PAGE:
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The Mobcap (fr. Bonnet à la Dormeuse) is a round, gathered or pleated bonnet consisting of a caul to cover the hair, a frilled or ruffled brim, and a ribbon band.
The Mobcap was worn by married women, servants and girls. This type of cap came into fashion in the second half of the 18th century.
Originally an informal style, the bonnet became a high-fashion item as part of the adoption of simple “country” clothing in the later 18th century. It was an indoor fashion, and was worn under a hat for outdoor wear.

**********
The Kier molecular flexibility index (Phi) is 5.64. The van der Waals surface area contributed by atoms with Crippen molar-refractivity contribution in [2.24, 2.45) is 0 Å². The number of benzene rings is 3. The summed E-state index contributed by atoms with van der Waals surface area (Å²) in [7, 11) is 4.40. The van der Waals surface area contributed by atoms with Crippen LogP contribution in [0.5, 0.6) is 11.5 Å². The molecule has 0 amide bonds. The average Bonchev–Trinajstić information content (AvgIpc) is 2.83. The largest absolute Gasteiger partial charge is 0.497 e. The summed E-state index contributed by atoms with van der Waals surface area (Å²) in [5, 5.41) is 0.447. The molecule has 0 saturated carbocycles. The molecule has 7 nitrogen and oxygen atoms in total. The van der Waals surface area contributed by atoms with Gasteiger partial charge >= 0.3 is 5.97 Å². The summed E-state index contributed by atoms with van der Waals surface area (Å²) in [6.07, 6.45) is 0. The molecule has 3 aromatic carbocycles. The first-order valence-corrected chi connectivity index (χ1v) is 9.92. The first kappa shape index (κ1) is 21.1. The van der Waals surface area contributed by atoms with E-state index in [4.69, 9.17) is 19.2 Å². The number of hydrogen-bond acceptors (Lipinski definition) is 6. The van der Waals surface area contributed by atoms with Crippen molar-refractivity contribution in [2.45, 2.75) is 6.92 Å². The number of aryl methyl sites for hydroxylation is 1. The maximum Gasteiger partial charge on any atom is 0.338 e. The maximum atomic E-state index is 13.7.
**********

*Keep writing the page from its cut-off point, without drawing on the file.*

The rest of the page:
The one piece, ruffled, gathered circle mobcap often seen worn with historical costumes is a simplified, modern interpretation, rather than a copy of a period cap.
By the Victorian period, mobcaps lingered as the head covering of servants and nurses, and small mobcaps, not covering the hair, remained part of these uniforms into the early 20th century.
Modern versions of mobcaps are still worn in the pharmaceutical industry, in clean-rooms, and in other sectors where the hair has to be contained.

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